triviality


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triv·i·al·i·ty

 (trĭv′ē-ăl′ĭ-tē)
n. pl. triv·i·al·i·ties
1. The quality or condition of being trivial.
2. Something trivial.

triviality

(ˌtrɪvɪˈælɪtɪ)
n, pl -ties
1. the state or quality of being trivial
2. something, such as a remark, that is trivial

triv•i•al•i•ty

(ˌtrɪv iˈæl ɪ ti)

n., pl. -ties.
1. something trivial; a trivial matter, remark, etc.
2. trivial quality or character.
[1590–1600]
ThesaurusAntonymsRelated WordsSynonymsLegend:
Noun1.triviality - the quality of being unimportant and petty or frivoloustriviality - the quality of being unimportant and petty or frivolous
unimportance - the quality of not being important or worthy of note
joke - a triviality not to be taken seriously; "I regarded his campaign for mayor as a joke"
2.triviality - a detail that is considered insignificanttriviality - a detail that is considered insignificant
detail, item, point - an isolated fact that is considered separately from the whole; "several of the details are similar"; "a point of information"
3.triviality - something of small importancetriviality - something of small importance  
object, physical object - a tangible and visible entity; an entity that can cast a shadow; "it was full of rackets, balls and other objects"
frippery, frivolity, bagatelle, fluff - something of little value or significance

triviality

noun
2. trifle, nothing, detail, technicality, petty detail, no big thing, no great matter He accused me of making a great fuss about trivialities.
trifle essential, rudiment
Proverbs
"Little things please little minds"

triviality

noun
Translations
تَفاهَه، تَمَسُّك بالتَّوافِهشَيء تافِه
banalitavšednost
trivialitet
banalitás
smáatriîi, smámunirsmávægi
banalitavšednosť
nepomembnost
önemsiz şeyönemsizlik

triviality

[ˌtrɪvɪˈælɪtɪ] N
1. (= unimportance) → trivialidad f, banalidad f
2. (= trivial detail) → trivialidad f

triviality

[ˌtrɪviˈæləti] n
(= unimportant matter) → futilité f
(= trivial nature) [details, problem] → caractère m insignifiant; [interview, conversation, speech, film] → banalité f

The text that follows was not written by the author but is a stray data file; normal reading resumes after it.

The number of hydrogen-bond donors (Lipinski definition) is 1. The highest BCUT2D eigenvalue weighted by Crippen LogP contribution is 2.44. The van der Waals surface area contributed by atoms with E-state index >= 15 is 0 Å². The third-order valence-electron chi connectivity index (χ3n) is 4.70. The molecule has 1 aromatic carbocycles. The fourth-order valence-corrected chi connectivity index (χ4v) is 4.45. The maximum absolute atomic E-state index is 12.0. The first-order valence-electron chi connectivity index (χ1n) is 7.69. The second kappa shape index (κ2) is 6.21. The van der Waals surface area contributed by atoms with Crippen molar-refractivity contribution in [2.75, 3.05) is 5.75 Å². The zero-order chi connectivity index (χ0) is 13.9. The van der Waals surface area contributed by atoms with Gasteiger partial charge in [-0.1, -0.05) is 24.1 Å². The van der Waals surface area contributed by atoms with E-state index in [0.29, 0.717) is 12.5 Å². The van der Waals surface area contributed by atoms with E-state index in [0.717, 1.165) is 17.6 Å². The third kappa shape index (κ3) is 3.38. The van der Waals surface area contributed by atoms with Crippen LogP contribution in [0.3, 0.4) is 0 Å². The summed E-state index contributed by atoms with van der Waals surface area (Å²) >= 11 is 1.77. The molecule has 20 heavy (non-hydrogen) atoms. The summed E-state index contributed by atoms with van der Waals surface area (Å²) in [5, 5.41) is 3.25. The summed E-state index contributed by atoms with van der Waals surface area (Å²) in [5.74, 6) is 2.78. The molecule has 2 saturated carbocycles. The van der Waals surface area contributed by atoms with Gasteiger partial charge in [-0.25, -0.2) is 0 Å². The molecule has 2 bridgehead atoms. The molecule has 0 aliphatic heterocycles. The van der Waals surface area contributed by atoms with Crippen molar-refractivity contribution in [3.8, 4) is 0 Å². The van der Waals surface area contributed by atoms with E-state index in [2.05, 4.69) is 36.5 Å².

triviality

nTrivialität f; (of objection, loss, details, matters also)Geringfügigkeit f, → Belanglosigkeit f

triviality

[ˌtrɪvɪˈælɪtɪ] nfrivolezza; (trivial detail) → futilità f inv

trivia

(ˈtriviə) noun plural
unimportant matters or details. I haven't time to worry about such trivia.
ˈtrivial adjective
1. of very little importance. trivial details.
2. (especially of people) only interested in unimportant things; not at all serious. She's a very trivial person.
ˈtrivially adverb
ˌtriviˈality (-ˈa-) noun
1. the state of being trivial.
2. (plural triviˈalities) something which is trivial. He is always worrying about some triviality or other.
References in classic literature ?
Vronsky had several times already, though not so resolutely as now, tried to bring her to consider their position, and every time he had been confronted by the same superficiality and triviality with which she met his appeal now.
Neither had success as yet affected their boyish simplicity and the frankness of old frontier habits; they played with their new-found riches with the naive delight of children, and rehearsed their glowing future with the importance and triviality of school-boys.
And the triviality faded from their faces, though it left something behind--the knowledge that they never could be parted because their love was rooted in common things.
Helen Burns asked some slight question about her work of Miss Smith, was chidden for the triviality of the inquiry, returned to her place, and smiled at me as she again went by.
"The fact is," said D'Artagnan, "if men are punished for imprudence and triviality, this poor king deserves punishment.
No one could have worked harder than she, nor with more sincerity; she believed in herself with all her heart; but it was plain that self-confidence meant very little, all his friends had it, Miguel Ajuria among the rest; and Philip was shocked by the contrast between the Spaniard's heroic endeavour and the triviality of the thing he attempted.
Casaubon would support such triviality. His manners, she thought, were very dignified; the set of his iron-gray hair and his deep eye-sockets made him resemble the portrait of Locke.
There is an apparent triviality in the action with the scissors, but your discernment perceives at once that there is a design in it which makes it eminently worthy of a large-headed, long-limbed young man; for you see that Lucy wants the scissors, and is compelled, reluctant as she may be, to shake her ringlets back, raise her soft hazel eyes, smile playfully down on the face that is so very nearly on a level with her knee, and holding out her little shell-pink palm, to say,--
And then my eyes became opened to the inwardness of things and speeches the triviality of which had been so baffling and tiresome.
It's a marvellous package that keeps getting better, and if you really love your Kindle you might just consider the price a triviality.
Eventually, it was decided that the matter of the name was a mere triviality and the members should move on to more important matters.
He covers the foundations of Augustine's moral empiricism: truth, love, and sin; scientific philosophy and first-person confession; against autonomy: ought and can; the state: persecution, war, justice, and regret; against political panaceas; Utilitarians and Kantians: a parallel journey to triviality; rights-theory; the inevitable irrelevance of most contemporary theology; and Austin's brag: conventional relativism, nihilism, or the Catholic tradition.